their request, which means they are stuck with the players they have
The other player who picked up an injury is Charles Aitken David. He
will be replaced by promising junior Harvinder Singh.
"As for Bryan, we are still hoping he will be able to stay for the
duration of the league but if he is isn't able to, we will be in a spot
again," said Mohinder.
The last time Jayhan donned national colours was in the 1996 Atlanta
Olympics. He has since disappeared from the hockey scene to concentrate on
his job.
The original Jolly Lads play in the KL Hockey League but after being
approached by former international R. Shanker, the club agreed to lend
their name to the motley-crew outfit.
Now they are hoping their juniors Ho, M. Neruji, Harvinder and Hasmadi
Ismail will break into the national ranks.
"That is our mission. We hope to give the juniors exposure and hopefully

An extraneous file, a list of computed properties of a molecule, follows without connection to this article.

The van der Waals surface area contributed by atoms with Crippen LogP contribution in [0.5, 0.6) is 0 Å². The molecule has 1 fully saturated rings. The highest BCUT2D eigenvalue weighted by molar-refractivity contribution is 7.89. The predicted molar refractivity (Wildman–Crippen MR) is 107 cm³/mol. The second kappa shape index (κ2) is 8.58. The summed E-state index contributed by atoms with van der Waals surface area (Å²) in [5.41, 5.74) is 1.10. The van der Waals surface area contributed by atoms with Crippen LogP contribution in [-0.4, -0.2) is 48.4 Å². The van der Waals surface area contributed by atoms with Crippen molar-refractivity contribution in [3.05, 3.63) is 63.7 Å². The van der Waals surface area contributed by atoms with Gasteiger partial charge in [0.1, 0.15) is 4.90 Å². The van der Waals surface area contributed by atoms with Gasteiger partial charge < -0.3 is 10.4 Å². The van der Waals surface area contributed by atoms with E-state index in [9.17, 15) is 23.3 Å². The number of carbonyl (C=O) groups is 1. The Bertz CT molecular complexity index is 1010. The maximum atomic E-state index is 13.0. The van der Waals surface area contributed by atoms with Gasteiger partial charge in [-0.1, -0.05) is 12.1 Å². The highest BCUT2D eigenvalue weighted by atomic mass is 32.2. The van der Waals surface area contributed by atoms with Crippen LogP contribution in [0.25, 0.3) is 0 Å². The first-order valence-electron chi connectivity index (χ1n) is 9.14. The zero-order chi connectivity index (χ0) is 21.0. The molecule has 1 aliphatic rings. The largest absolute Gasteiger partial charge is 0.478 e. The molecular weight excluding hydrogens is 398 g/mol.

they will impress the national selectors enough to be selected for the
national squad," said Mohinder.
The other seasoned players in the team are Kerpal Singh and Aphtar
The squad: Faizul Baki, Saravanan Kanu, Surinder Singh, Kerpal Singh,
Thevadas Maniam, Harvinder Singh, Daniel Kassim, Brian Jayhan Siva, Chitti
Babu, Simon Matthew, Rosdi Pilus, Aphtar Singh, Sivanantha Prasad, M.
Neruji, Zainal Ariffin Idris, Jaspal Singh, R. Shankar, Ravikumaran
Suppiah, Hasmadi Ismail, Nor Azmi Abu Samah.
Manager: Mohinder Singh; Stand-In-Manager: Jasvinder Singh; Coach:
Phapinder Singh; Doctor: Dr Baljinder Singh.

Clubs agree to release players


THE Malaysia Hockey League (MHL) managers meeting was held yesterday and
the nine team managers unanimously agreed to place national duty above
club commitments.
There was fear that some of the managers would not agree to releasing
their players for a host of national assignments during the league because
they had paid good money to secure some of their star players. But
yesterday good sense prevailed and hockey was the winner.
"We (Malaysia Hockey Federation) put forward the suggestion that clubs
place national duty first and foremost and they agreed. A meeting between
the MHF and the National Sports Council will be held on Tuesday (tomorrow)
to chart new plans for hockey with the Asian Games in Busan (South Korea)
as our main target for a medal," said MHF deputy-president Tan Sri P.